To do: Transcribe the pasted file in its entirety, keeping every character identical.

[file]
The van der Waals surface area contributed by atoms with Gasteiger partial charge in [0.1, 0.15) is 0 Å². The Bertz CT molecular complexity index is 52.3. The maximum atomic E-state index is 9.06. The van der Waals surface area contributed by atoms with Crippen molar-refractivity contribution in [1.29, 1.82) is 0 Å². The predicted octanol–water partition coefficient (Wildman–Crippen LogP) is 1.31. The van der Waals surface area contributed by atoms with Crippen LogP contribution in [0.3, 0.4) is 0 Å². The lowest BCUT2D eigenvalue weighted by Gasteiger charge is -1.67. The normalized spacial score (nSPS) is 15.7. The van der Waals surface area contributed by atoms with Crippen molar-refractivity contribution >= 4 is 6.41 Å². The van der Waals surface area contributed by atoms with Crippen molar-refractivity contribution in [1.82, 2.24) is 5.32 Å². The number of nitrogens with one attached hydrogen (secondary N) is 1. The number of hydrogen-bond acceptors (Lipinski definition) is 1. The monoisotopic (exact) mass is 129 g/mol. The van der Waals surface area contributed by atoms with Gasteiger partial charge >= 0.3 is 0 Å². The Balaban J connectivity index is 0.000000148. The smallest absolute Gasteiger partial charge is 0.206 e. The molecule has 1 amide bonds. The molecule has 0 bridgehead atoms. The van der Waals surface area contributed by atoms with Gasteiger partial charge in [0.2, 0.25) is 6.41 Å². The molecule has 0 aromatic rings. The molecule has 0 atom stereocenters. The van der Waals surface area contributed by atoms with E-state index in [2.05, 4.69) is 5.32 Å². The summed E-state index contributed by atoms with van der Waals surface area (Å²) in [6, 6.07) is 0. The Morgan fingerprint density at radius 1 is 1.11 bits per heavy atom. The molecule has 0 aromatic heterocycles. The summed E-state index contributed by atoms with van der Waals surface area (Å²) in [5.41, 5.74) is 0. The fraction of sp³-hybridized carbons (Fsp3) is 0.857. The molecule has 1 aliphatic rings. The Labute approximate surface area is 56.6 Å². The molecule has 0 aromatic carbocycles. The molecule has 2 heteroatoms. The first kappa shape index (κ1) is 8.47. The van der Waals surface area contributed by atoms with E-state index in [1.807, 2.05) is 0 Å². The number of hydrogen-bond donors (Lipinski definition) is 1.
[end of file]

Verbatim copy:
The van der Waals surface area contributed by atoms with Gasteiger partial charge in [0.1, 0.15) is 0 Å². The Bertz CT molecular complexity index is 52.3. The maximum atomic E-state index is 9.06. The van der Waals surface area contributed by atoms with Crippen molar-refractivity contribution in [1.29, 1.82) is 0 Å². The predicted octanol–water partition coefficient (Wildman–Crippen LogP) is 1.31. The van der Waals surface area contributed by atoms with Crippen LogP contribution in [0.3, 0.4) is 0 Å². The lowest BCUT2D eigenvalue weighted by Gasteiger charge is -1.67. The normalized spacial score (nSPS) is 15.7. The van der Waals surface area contributed by atoms with Crippen molar-refractivity contribution >= 4 is 6.41 Å². The van der Waals surface area contributed by atoms with Crippen molar-refractivity contribution in [1.82, 2.24) is 5.32 Å². The number of nitrogens with one attached hydrogen (secondary N) is 1. The number of hydrogen-bond acceptors (Lipinski definition) is 1. The monoisotopic (exact) mass is 129 g/mol. The van der Waals surface area contributed by atoms with Gasteiger partial charge >= 0.3 is 0 Å². The Balaban J connectivity index is 0.000000148. The smallest absolute Gasteiger partial charge is 0.206 e. The molecule has 1 amide bonds. The molecule has 0 bridgehead atoms. The van der Waals surface area contributed by atoms with Gasteiger partial charge in [0.2, 0.25) is 6.41 Å². The molecule has 0 aromatic rings. The molecule has 0 atom stereocenters. The van der Waals surface area contributed by atoms with E-state index in [2.05, 4.69) is 5.32 Å². The summed E-state index contributed by atoms with van der Waals surface area (Å²) in [6, 6.07) is 0. The Morgan fingerprint density at radius 1 is 1.11 bits per heavy atom. The molecule has 0 aromatic heterocycles. The summed E-state index contributed by atoms with van der Waals surface area (Å²) in [5.41, 5.74) is 0. The fraction of sp³-hybridized carbons (Fsp3) is 0.857. The molecule has 1 aliphatic rings. The Labute approximate surface area is 56.6 Å². The molecule has 0 aromatic carbocycles. The molecule has 2 heteroatoms. The first kappa shape index (κ1) is 8.47. The van der Waals surface area contributed by atoms with E-state index in [1.807, 2.05) is 0 Å². The number of hydrogen-bond donors (Lipinski definition) is 1.